Re: Rules (was Re: Ambiguous names. was: Re: URL +1, LSID -1)

On Jul 19, 2007, at 4:16 AM, Eric Jain wrote:

> Alan Ruttenberg wrote:
>> In that case, I would recommend  that it is unwise to use Uniprot  
>> ids as identifiers of protein classes on the semantic web. Doing  
>> so would encourage exactly the kind of ambiguity that we need to  
>> avoid in order to write statements that will not confuse semantic  
>> web agents (including people).
> The question you need to ask yourself here is whether there really  
> are such things as specific proteins, or if this is always just a  
> useful abstraction (and often a fuzzy one at that, if it wants to  
> make sense for biologists).

There's something odd about this statement. So let me try to rephrase  
in a way which hopefully makes it clearer how I am thinking.
I consider a specific protein to be an instance of a molecule - some  
very tiny piece of stuff composed of a bunch of atoms bound together.  
So yes, I really believe that there are things such as specific  

Then there are protein classes, which identify some set of those  
instances. Those protein classes can be defined in a variety of ways.  
Some of those ways will be such that a protein might be an instance  
of more than one of these classes.

When you are saying "specific proteins" I think you are actually  
talking about there being something like there being one "true"  
disjoint and covering set of classes into which each protein can be  
placed. The answer to that question would be I don't know and I'm not  
sure whether I care. What I really care about is being able to  
specify what sets of things I am making general statements about,  
having a way to evaluate whether or not *I* believe them to be true  
or consistent with other statements, and to then encode them in such  
a way that my computer can help me work with a large number of such  
statements to help make progress on some scientific problem.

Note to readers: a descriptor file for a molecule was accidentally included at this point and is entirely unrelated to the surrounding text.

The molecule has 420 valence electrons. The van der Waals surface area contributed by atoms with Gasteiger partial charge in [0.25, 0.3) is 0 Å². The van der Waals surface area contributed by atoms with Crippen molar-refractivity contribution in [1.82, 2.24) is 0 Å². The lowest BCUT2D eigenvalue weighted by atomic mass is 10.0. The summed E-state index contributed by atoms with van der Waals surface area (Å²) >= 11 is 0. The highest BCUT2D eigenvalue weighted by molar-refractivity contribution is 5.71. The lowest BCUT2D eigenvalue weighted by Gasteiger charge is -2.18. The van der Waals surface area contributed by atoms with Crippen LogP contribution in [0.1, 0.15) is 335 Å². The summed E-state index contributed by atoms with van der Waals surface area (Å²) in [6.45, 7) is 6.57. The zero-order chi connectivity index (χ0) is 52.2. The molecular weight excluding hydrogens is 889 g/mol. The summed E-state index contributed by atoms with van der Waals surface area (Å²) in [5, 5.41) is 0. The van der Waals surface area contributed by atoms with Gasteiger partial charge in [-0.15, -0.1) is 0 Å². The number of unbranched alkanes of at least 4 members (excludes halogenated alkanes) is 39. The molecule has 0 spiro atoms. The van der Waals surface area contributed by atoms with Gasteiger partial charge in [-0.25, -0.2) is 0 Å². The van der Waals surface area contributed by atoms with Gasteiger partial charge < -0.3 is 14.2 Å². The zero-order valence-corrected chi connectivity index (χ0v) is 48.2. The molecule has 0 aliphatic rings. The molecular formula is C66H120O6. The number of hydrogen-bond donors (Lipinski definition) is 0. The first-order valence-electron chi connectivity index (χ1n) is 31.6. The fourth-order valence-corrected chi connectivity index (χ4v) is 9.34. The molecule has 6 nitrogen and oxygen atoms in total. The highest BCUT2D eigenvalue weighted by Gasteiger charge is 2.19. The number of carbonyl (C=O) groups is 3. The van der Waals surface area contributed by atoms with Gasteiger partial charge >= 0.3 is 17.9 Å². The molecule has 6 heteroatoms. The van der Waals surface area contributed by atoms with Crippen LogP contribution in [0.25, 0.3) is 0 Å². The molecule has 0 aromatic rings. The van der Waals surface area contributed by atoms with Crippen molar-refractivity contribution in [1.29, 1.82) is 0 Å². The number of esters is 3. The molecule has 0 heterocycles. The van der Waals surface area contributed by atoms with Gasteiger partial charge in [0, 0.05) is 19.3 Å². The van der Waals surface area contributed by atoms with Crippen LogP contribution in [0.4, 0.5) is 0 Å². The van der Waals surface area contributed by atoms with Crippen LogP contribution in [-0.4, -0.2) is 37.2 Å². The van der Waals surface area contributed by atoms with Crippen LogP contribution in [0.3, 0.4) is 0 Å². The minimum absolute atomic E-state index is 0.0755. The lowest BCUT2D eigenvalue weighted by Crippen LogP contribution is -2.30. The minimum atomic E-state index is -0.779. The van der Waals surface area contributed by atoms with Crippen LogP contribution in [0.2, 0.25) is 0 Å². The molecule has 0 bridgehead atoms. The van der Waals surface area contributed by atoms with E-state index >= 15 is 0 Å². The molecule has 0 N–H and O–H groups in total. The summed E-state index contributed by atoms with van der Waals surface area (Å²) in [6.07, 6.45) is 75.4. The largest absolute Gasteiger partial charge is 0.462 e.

> UniProt has a different idea on what exactly the protein-related  
> entities are than e.g. EMBL_CDS, and others have different ideas,  
> too. Even if you came up with your own protein database that is  
> more suitable for Semantic Web applications because it has better  
> explicit definitions than UniProt manages to have at the moment, I  
> could argue that what you have in the end are nothing but "records,  
> too...

You could argue that, but I'm not sure that it would be very  
illuminating. The difference between the Uniprot records and the  
records that I want to use is that they are used by different sorts  
of computer programs. In the one case the computer can evaluate the  
contents of the record in such a way as to check consistency, compute  
entailments etc. In the other not.

If I have the source code for some program, I can certainly say that  
it can be considered a string. But saying a string doesn't capture  
the fact that it can be interpreted in a certain way to control a  
computation, and I would give that entity a different name and type  
than those that I would give to a string that was not interpretable  
in that way.

All of what we manipulate on computers are in some way records/ 
strings of bits. However saying that doesn't really capture what we  
need to understand the consequences of what we and the computers are  
doing. When I digitally sign a contract, and I later breach it, I can  
be sued. Do you not think that there is something associated with  
those particular bits is different sort of thing than the something  
associated with the bits behind 
en/ ?


Received on Friday, 20 July 2007 05:16:14 UTC